The COVID-19 Pandemic, which has infected more than 13 million people and caused nearly 550,000 deaths around the world, has changed us in many forms: the way we relate to others, how we use spaces, the way we travel, the way we dress. And one of those new clothes items that are now part of the everyday landscape are the masks.
At first the World Health Organization (WHO) recommended masks only for medical use. But as the Virus spread throughout the world, its use became common as a protection measure against COVID-19.
Even though people from different latitudes have been adjusting to this new garment, Japan has been wearing masks as an element of their daily life for decades -even centuries-. “When someone is sick, out of respect, uses the mask to avoid infecting others,” informs Mitsutoshi Horii, professor of sociology at the University of Shumei in Japan. “But it is not the only reason why the Japanese have such a habit. It is not only a disinterested collective practice, but a self-protective ritual against risks”, he adds.
Several analysts point out that the widespread use of the mask, which has been seen in Japanese society for decades, is one of the reasons for the low rate of infections and deaths from COVID-19 (until this July 15th, the country counted for more than 22,000 cases and 984 deaths). It is the lowest rate among the seven countries considered to be the largest economies on the planet (USA, China, Germany, France, United Kingdom and Canada).
But when did that habit arise within Japanese culture?
There are records that show that during the Edo period (1603-1868) people covered their faces with a piece of paper or with a branch of sakaki, a plant considered sacred in some regions of the country, to prevent their “dirty breath” from coming out.
“There are some references to this type of practice in history books, but the truth is that they were not widespread as they are now,” explains Profesor Horii. “Back then, although there was a concept of cleanliness, there was not as much awareness of the effects that viruses and microbes had on our health as now,” said the sociologist.
The truth is that, according to Horii, there is a clear moment in history when masks are fully incorporated into the habits of the Japanese, and that moment is the Pandemic of the so-called Spanish flu of the early twentieth century. In Japan, this Pandemic caused about 23 million infections and 390,000 deaths, in a country that at that time had 57 million inhabitants.
“Back then he Japanese government combined a strategy of vaccination, quarantine, and the use of surgical masks or face masks to stop that Pandemic, which ultimately helped control the crisis, the fact is that people assumed it as part of their folklore, pointing out that the masks were also a barrier between clean air and pollution.” Horii says.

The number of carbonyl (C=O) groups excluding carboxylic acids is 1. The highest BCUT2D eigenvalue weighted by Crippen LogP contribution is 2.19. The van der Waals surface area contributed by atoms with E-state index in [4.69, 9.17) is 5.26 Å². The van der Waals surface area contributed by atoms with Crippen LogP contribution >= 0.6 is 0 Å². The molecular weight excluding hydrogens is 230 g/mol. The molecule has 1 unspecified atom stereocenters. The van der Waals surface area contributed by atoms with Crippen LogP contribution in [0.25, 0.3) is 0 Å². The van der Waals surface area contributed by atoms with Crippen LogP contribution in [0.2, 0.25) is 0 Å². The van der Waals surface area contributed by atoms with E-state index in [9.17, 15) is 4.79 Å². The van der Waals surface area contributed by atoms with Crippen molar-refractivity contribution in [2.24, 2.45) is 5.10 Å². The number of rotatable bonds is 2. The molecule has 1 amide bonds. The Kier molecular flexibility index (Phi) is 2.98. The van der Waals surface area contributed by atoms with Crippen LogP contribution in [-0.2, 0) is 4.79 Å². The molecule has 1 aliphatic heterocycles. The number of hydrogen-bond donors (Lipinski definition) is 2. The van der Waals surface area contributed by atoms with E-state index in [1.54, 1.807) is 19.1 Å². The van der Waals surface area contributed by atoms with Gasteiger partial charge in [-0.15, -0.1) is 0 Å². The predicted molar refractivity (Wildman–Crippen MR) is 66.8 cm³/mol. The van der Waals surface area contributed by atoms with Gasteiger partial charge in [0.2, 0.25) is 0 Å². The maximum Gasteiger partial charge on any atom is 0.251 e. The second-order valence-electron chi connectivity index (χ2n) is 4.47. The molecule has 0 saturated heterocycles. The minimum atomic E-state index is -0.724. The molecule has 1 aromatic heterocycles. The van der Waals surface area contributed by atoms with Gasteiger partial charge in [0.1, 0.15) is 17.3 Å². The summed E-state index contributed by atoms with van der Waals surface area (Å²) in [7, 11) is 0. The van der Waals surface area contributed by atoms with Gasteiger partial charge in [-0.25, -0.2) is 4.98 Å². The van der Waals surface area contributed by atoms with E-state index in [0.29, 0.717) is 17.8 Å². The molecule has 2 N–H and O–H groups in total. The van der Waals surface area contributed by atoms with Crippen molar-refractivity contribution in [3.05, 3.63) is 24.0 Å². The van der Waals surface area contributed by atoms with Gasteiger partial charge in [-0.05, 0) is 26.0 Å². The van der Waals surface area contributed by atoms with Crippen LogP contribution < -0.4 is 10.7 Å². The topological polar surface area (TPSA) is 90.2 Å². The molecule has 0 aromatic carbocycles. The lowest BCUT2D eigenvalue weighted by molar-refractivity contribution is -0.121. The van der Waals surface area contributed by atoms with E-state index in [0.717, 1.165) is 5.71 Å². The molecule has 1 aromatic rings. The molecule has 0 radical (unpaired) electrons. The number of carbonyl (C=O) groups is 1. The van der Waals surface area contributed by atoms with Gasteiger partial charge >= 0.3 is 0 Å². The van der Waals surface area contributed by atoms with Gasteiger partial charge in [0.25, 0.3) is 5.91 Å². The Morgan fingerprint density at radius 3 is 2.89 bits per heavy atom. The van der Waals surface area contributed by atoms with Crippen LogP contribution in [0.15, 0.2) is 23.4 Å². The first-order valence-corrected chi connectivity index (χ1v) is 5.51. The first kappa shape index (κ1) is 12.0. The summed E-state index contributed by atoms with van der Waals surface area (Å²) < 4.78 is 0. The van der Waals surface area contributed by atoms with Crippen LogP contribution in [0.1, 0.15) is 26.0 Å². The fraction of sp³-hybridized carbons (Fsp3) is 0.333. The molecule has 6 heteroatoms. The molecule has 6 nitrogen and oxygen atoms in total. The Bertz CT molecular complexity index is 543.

However, the use of this protection during the Spanish flu Pandemic was a widespread practice around the world. But then, why did only the Japanese (and some other Asian societies to a lesser extent) continue to wear masks as part of their culture?
For Georgetown University professor of Japanese history George Sand, there are several factors that influence the country’s adoption of this protective garment as part of its day-to-day life.
“There is a false belief that the Japanese adopted this measure because their governments are authoritarian and it is a blind obedience to government regulations, but it is not, they did it because they trusted science. The use of masks was a scientific recommendation, seen by the Japanese at the time, in a country that was in a process of industrialization, such as adaptation to the modern world, as a technological advance”, Sand says.
After that Pandemic, both Horii and Sand point out, what happened was a phenomenon of “doing what others started doing” and that helped popularize the mask. “In the new millennium, face masks in Japan became ubiquitous, not so much because of state directives or cosmopolitan aspirations, but because of what is known in psychology as a ‘coping strategy,’ in addition to an aesthetic choice,” says Sand.
The coping strategy, according to the theory, encompasses the external and internal resources that a person uses to adapt to a stressful environment. One of the biggest tests of the mouth-covering-in-public habit in Japanese culture was the Severe Acute Respiratory Syndrome (SARS) Epidemic, which struck Southeast Asia in 2003. “While in the rest of the region the Virus strongly affected its inhabitants, in Japan there were no victims,” says Horii.
In China, SARS caused more than 5,000 infections and nearly 350 deaths. In Japan there were only two infections and no fatal cases. “And that not only proved that the scientists were right about the use of face masks to avoid contagion, but also strengthened its use much more,” notes the academic.
Horii adds that the emergency that the country experienced in 2011, after a tsunami that destroyed the Fukushima nuclear power plant, also helped to install even more the need to protect itself against what the environment brought.
With the appearance of the Coronavirus, Japan established the strategy to fight the Virus in a different way: it did not make prolonged confinements. “It is a cultural issue. They adopted the use of masks for many reasons: to protect others and themselves, to preserve their privacy, or simply because they thought the masks looked good, but never because of a government imposition”, concludes Sand.
“And that, when facing the gravity that we are experiencing with the Pandemic, it is clear what is making the difference between the hundreds of thousands of deaths in the US to those of Japan, which do not reach 1,000,” he adds.